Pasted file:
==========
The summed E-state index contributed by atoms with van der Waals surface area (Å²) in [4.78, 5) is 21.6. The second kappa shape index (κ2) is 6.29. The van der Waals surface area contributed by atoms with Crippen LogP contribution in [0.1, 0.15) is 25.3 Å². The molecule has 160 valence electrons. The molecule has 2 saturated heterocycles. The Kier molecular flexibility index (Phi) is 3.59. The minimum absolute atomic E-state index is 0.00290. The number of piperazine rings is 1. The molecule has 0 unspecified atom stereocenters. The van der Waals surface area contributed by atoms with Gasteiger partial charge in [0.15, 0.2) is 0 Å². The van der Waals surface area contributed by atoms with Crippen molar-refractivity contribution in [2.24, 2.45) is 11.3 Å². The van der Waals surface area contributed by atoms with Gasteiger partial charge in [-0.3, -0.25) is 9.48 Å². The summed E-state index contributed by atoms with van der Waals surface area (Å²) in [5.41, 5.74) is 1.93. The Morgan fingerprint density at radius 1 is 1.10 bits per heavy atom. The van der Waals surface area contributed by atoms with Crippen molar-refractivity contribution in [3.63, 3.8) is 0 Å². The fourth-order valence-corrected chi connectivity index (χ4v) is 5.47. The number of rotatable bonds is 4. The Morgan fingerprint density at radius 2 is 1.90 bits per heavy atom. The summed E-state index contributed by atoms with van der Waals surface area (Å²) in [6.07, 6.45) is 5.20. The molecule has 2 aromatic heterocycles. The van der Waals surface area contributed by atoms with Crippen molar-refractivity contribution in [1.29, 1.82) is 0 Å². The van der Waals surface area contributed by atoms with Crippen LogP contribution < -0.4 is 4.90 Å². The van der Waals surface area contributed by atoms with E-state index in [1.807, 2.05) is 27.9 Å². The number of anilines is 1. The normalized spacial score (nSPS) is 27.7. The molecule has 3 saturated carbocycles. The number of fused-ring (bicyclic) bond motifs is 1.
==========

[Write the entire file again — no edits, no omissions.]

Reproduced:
The summed E-state index contributed by atoms with van der Waals surface area (Å²) in [4.78, 5) is 21.6. The second kappa shape index (κ2) is 6.29. The van der Waals surface area contributed by atoms with Crippen LogP contribution in [0.1, 0.15) is 25.3 Å². The molecule has 160 valence electrons. The molecule has 2 saturated heterocycles. The Kier molecular flexibility index (Phi) is 3.59. The minimum absolute atomic E-state index is 0.00290. The number of piperazine rings is 1. The molecule has 0 unspecified atom stereocenters. The van der Waals surface area contributed by atoms with Gasteiger partial charge in [0.15, 0.2) is 0 Å². The van der Waals surface area contributed by atoms with Crippen molar-refractivity contribution in [2.24, 2.45) is 11.3 Å². The van der Waals surface area contributed by atoms with Gasteiger partial charge in [-0.3, -0.25) is 9.48 Å². The summed E-state index contributed by atoms with van der Waals surface area (Å²) in [5.41, 5.74) is 1.93. The Morgan fingerprint density at radius 1 is 1.10 bits per heavy atom. The van der Waals surface area contributed by atoms with Crippen molar-refractivity contribution in [3.63, 3.8) is 0 Å². The fourth-order valence-corrected chi connectivity index (χ4v) is 5.47. The number of rotatable bonds is 4. The Morgan fingerprint density at radius 2 is 1.90 bits per heavy atom. The summed E-state index contributed by atoms with van der Waals surface area (Å²) in [6.07, 6.45) is 5.20. The molecule has 2 aromatic heterocycles. The van der Waals surface area contributed by atoms with Crippen molar-refractivity contribution in [1.29, 1.82) is 0 Å². The van der Waals surface area contributed by atoms with Crippen LogP contribution < -0.4 is 4.90 Å². The van der Waals surface area contributed by atoms with E-state index in [1.807, 2.05) is 27.9 Å². The number of anilines is 1. The normalized spacial score (nSPS) is 27.7. The molecule has 3 saturated carbocycles. The number of fused-ring (bicyclic) bond motifs is 1.